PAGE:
- States: Espírito Santo, Minas Gerais, Rio de Janeiro, São Paulo
- Largest cities: São Paulo (11,037,593); Rio de Janeiro (6,186,710); Belo Horizonte (2,452,617); Guarulhos (1,299,283); Campinas (1,064,669); São Gonçalo (991,382); Duque de Caxias (872,762); Nova Iguaçu (865,089); São Bernardo do Campo (810,979); Osasco (718,646); Santo André (673,396); Uberlândia (634,345); Contagem (625,393); São José dos Campos (615,871); Sorocaba (584,313); Ribeirão Preto (563,107); Juiz de Fora (526,706); Belford Roxo (501,544); Niterói (479,384); São João de Meriti (469,827); Betim (441,748); Campos dos Goytacazes (434,008).
- Economy: Manufacturing (machinery, electronics, automobiles and aviation), coffee, sugar cane, tourism, petroleum, textiles, energy production (not sufficient, however, to fulfill its demand.) The Southeast is the economic center of Brazil, and most large companies present in Brazil have their headquarters in this region.The economical success of this region is a combination of its 4 states. São Paulo state is the most developed in the country, it has a population density as high as European Occident, and a HDI  comparable to European East. Rio de Janeiro is the leader in petroleum production (with almost 3/4 of national production) . Minas Gerais and Espírito Santo are placed in the richest mining region in Brazil.
- Transport: The region is heavily covered by highways, and, to some extent, railways. Railways and rivers are used mainly for freight, and used where they are present. The region also contains several airport hubs which provide many domestic and international air routes.
- Vegetation: Mainly tropical-like semi-deciduous forests (Mata Atlântica); semi-arid in the north, with almost no vegetation; savannah-like vegetation in the west and in the northwest (Cerrado). Very little of the native vegetation still remains (~2%, mostly in parks.)
- Notable characteristics: The southeast region is the major powerhouse of the Brazilian economy, responsible as it is for 49% of the Brazilian GDP (approximately US$1024 billion in 2010). It is also the most populous region in the country, with more than 80 million people, and contains the two most important metropolitan regions (São Paulo and Rio de Janeiro), as well as many other large cities (such as Belo Horizonte, Vitória, both State capitals, Campinas and several others.)
- Area: 577,214 km² (6.75%)
- Population: 25,800,000 (43.46 people/km², 12.5%)
- GDP: R$503 billion / US$313,8 billion (2008; ~15%) (2nd)
- Climate: Subtropical by the coast, hot to moderately hot in the summer, mild and very humid winters and temperate by the mountain range, the valleys and the plateaus in the interior, with moderate temperatures in the summer and cold in the winter, with well distributed rainfalls. Snow is relatively common, mainly in the highlands (for example in Santa Catarina state's São Joaquim).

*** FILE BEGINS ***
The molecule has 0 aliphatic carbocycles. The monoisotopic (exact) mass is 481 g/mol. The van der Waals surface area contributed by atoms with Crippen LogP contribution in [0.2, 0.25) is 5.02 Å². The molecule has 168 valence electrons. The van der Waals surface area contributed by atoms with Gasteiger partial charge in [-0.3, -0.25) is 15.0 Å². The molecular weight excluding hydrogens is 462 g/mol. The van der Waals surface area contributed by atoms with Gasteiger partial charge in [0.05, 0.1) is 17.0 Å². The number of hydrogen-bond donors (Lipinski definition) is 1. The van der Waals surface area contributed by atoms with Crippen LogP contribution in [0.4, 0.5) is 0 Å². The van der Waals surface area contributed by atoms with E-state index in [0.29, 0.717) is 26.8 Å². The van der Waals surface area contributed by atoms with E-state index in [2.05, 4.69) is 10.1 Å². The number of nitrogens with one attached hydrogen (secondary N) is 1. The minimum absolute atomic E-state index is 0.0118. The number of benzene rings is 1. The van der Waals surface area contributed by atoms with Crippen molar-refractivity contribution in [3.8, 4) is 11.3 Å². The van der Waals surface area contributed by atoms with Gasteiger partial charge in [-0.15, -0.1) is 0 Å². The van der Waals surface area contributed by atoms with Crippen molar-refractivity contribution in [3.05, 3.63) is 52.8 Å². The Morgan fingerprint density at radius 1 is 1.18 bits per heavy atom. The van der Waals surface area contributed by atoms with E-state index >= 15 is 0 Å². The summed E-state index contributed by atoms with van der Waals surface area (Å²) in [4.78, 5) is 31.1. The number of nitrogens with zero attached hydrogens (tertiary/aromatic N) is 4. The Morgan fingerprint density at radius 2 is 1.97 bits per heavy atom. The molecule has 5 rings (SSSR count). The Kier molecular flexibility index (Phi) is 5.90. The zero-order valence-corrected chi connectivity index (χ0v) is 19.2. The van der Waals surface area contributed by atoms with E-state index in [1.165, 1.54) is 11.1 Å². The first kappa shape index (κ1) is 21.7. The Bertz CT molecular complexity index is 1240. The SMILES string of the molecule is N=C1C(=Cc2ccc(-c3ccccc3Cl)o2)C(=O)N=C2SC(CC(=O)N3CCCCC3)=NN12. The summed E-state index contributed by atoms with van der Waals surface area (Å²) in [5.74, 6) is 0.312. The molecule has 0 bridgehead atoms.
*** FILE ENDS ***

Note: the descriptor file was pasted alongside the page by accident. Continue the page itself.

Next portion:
- States: Paraná, Rio Grande do Sul, Santa Catarina
- Largest Cities: Curitiba (1,764,540); Porto Alegre (1,413,094); Joinville (520,905); Londrina (511,278); Caxias do Sul (441,332); Florianópolis (427,298); Maringá (362,329); Pelotas (328,864); Canoas (325,188); Ponta Grossa (314,527); Blumenau (312,634); Cascavel (289,339); Foz do Iguaçu (255,900); and Santa Maria (262,368).
- Economy: Machinery and automobile industries, textiles, tourism, energy production, information technology, orange, apple, grapefruit.
- Transport: There are many developed highways and railways throughout the region, although the latter is mainly used for freight. Rivers are used when possible.
- Vegetation: Rainforests along the coast (Mata Atlântica), subtropical semiciduous in the north and west (Araucárias) and prairie-like vegetation in the south (Pampas). Little native vegetation still remains due to deforestation.
- Notable characteristics: The South Region of Brazil is historically characterized by its high standard of living, with considerably better social indicators, which include some of the cities with the highest HDI levels in the country, including their capitals. Cities also feature an advanced level of urbanism in comparison with other parts of Brazil. The region is almost the newest in terms of urbanization, it was recently populated by European immigrants (almost 19th century immigration and refugees of World War I and World War IIs). They have added to the local culture, especially in architecture, cuisine and forms of agriculture. Southern region, however, is not immune from poverty, violence and other social issues, especially in the larger cities, even though in a lower level than poorer areas in the country. The state of Santa Catarina is proportionally the Whitest state in Brazil with over 87% of its population being European. The other Southern states also have the highest percentage rates of European population.
Ethnic composition of regionsEdit
The composition of regions of Brazil according to autosomal genetic studies focused on the Brazilian population (which has been found to be a complex melting pot of European, African and Native Americans components):
A 2011 autosomal DNA study, with nearly 1000 samples from all over the country ("whites", "pardos" and "blacks"), found a major European contribution, followed by a high African contribution and an important Native American component. The study showed that Brazilians from different regions are more homogeneous than previously thought by some based on the census alone. "Brazilian homogeneity is, therefore, a lot greater between Brazilian regions than within Brazilian regions."